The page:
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Environmentalists Allege Mass Illegal Land Clearing in Australia

FILE - A young koala looks through eucalyptus leaves in a zoo in Duisburg, Germany, Friday, Sept. 28, 2018.
FILE - A young koala looks through eucalyptus leaves in a zoo in Duisburg, Germany, Friday, Sept. 28, 2018.

A joint investigation by three environmental groups has documented six potentially illegal large-scale deforestation cases in Australia.

Greenpeace Australia Pacific, the Queensland Conservation Council and the Wilderness Society published their findings Monday.

The groups have provided their allegations of unauthorized land clearing to the federal government in Canberra for assessment.

The alliance has said that in each case, habitat for threatened and endangered species, including the koala, were bulldozed without official permission.

The report says Australia's national environment law is ineffective and the Canberra government is neglecting the problem.

Campaigners have argued that Australia ranks second in the world for biodiversity loss, leads the world in mammal extinctions and has been named as the only developed nation on a global deforestation hotspot list.

Glenn Walker, who heads the nature program at Greenpeace Australia Pacific, told the Australian Broadcasting Corp. Monday that deforestation in Australia has reached crisis levels.

“The figures are really alarming. There’s a lot of wildlife being killed — one native animal every single second because of this destruction happening right across Australia, and it is the responsibility of the federal government to step in," he said. "This should be an issue of national environmental leadership, particularly as the government is reforming our national environment law, and we can fix this problem.”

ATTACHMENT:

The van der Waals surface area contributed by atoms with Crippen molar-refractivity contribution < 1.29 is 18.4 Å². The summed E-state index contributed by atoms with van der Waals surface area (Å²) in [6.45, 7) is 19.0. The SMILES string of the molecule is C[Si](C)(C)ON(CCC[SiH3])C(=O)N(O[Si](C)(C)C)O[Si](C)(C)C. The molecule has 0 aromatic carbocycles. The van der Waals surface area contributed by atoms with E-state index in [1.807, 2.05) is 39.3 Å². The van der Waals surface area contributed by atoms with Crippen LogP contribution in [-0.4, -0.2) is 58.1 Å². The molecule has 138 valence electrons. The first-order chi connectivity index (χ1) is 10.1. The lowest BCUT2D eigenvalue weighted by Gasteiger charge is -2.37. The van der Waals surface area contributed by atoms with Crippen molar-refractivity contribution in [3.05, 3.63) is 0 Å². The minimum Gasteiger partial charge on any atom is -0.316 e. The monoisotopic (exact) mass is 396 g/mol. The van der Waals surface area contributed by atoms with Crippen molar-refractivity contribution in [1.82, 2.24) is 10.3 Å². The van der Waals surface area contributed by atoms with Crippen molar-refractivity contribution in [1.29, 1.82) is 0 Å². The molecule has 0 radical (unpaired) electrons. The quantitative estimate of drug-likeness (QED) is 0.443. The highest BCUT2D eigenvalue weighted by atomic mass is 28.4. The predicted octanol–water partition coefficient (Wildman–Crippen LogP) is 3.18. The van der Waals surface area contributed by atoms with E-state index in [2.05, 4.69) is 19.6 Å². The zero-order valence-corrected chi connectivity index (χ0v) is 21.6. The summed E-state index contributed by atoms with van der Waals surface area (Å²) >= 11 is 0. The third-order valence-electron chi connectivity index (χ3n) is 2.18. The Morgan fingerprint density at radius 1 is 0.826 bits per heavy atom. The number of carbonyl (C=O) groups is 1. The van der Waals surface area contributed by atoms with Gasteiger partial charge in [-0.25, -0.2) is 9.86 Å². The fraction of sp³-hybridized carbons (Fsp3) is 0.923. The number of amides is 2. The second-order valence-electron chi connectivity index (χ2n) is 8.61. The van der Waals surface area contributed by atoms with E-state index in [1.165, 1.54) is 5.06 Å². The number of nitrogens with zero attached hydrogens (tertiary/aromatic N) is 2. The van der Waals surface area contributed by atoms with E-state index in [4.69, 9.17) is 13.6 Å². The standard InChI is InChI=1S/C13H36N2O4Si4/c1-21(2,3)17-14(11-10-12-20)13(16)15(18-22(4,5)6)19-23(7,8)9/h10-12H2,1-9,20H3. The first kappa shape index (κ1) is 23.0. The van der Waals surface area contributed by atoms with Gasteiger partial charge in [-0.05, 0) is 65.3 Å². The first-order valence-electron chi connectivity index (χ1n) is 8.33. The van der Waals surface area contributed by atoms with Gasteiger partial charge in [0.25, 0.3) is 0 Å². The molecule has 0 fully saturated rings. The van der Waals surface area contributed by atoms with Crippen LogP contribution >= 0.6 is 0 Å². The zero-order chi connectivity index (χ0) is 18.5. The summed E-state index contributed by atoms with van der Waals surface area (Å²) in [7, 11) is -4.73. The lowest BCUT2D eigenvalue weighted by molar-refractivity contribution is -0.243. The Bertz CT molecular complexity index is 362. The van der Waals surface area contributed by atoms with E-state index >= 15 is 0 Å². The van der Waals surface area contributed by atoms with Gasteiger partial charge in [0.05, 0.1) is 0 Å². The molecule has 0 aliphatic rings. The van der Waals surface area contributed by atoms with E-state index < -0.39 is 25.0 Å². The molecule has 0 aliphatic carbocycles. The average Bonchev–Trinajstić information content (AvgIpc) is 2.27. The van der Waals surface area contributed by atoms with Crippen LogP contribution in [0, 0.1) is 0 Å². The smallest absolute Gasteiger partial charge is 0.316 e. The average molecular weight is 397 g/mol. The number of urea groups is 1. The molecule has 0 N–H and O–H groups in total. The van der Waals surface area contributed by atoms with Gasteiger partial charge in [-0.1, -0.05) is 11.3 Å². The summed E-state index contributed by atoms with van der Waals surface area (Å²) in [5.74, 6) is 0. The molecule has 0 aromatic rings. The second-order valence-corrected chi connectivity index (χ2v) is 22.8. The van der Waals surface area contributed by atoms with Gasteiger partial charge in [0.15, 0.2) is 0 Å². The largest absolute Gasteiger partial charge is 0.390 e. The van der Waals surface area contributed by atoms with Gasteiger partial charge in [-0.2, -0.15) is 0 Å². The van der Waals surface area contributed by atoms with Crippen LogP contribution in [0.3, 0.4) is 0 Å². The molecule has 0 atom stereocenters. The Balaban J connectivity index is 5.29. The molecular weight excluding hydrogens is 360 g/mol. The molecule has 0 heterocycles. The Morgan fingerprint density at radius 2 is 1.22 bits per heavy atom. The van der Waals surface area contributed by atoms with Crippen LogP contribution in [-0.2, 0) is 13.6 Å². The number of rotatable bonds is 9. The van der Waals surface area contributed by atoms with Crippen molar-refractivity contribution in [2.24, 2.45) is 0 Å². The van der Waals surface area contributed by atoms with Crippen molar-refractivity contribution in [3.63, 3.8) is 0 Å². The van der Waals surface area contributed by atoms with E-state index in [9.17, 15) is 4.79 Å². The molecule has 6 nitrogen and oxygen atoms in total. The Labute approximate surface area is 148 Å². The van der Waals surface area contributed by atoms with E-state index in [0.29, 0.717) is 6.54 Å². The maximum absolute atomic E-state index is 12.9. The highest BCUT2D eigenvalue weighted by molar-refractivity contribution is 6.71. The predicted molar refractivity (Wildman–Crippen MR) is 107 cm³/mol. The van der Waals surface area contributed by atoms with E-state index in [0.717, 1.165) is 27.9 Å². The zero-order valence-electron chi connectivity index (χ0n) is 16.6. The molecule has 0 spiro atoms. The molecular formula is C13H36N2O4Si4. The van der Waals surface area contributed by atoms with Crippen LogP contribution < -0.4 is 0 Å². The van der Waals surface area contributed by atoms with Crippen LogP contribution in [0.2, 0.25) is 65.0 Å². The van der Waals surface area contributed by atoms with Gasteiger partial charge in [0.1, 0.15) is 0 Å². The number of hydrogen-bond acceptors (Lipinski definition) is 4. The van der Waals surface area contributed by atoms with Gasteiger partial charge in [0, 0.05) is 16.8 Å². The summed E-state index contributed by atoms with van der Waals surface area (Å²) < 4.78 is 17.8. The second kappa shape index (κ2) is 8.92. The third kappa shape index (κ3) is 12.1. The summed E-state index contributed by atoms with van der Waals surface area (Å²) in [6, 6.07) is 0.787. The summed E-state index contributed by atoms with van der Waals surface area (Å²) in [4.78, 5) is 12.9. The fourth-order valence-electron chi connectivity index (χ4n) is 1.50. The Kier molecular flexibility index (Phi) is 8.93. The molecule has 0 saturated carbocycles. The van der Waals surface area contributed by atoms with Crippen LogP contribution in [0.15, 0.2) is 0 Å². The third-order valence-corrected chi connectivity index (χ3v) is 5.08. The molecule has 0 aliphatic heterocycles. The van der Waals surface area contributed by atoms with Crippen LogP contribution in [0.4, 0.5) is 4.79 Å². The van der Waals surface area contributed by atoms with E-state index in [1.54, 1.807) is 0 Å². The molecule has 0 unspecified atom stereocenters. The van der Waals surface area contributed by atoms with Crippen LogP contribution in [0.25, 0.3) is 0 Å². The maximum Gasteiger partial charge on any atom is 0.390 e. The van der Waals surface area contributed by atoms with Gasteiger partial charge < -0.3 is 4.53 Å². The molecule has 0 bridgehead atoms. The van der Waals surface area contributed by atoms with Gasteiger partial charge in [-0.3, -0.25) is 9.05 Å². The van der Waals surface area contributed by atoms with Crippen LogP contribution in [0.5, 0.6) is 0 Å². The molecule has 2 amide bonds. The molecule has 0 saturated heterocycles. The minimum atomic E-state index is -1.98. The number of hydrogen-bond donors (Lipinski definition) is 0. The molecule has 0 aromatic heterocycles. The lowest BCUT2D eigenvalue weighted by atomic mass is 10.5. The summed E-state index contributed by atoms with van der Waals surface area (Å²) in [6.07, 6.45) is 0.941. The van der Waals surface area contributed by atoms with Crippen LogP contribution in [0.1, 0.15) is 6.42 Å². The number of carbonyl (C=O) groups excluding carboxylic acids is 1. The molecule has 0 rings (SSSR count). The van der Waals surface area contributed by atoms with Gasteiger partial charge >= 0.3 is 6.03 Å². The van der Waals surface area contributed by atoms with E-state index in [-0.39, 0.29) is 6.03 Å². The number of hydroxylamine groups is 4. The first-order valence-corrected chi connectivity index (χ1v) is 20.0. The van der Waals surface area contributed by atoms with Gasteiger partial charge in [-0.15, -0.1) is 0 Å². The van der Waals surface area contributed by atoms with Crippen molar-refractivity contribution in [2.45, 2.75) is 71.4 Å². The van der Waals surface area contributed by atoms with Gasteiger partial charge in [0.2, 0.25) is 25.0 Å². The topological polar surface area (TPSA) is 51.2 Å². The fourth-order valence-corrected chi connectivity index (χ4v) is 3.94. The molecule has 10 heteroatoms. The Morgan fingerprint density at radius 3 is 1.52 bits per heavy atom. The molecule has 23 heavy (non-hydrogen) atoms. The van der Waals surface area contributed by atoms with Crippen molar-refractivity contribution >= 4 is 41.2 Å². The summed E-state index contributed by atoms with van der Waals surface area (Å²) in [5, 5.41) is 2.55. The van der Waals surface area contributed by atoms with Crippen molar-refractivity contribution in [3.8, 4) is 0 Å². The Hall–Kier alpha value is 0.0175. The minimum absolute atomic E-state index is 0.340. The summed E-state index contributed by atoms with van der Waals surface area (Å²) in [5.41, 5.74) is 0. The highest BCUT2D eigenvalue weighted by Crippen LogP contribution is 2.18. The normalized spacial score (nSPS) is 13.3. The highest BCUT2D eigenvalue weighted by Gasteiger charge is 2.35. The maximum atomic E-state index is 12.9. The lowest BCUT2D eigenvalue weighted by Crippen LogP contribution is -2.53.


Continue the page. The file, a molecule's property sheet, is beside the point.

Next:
Australia's national environment law, the Environmental Protection and Biodiversity Conservation Act, is currently being reviewed by the Labor government.

A spokesperson for Tanya Plibersek, the federal minister for the Environment and Water, has said the Canberra government was undertaking broad consultation on what would be “strong new environment laws.”

Draft sections of the new conservation laws, which are scheduled to be introduced to Parliament this year, have been shared with conservation, business and other organizations.

The minister has, so far, not responded to allegations of widespread illegal land clearing.

The Canberra government previously declared that Australia supports up to 700,000 native species. A very high proportion of these are found nowhere else in the world. For example, about 85% of Australia’s plant species are endemic to the continent, and Australia is home to half of the planet’s marsupial species.

Officials also have estimated that Australia’s biodiversity is far greater than is currently categorized.

They say about 70 percent — or 400,000 — of the continent’s species of animals, plants, fungi and other organisms have not yet been discovered, documented, named and officially classified.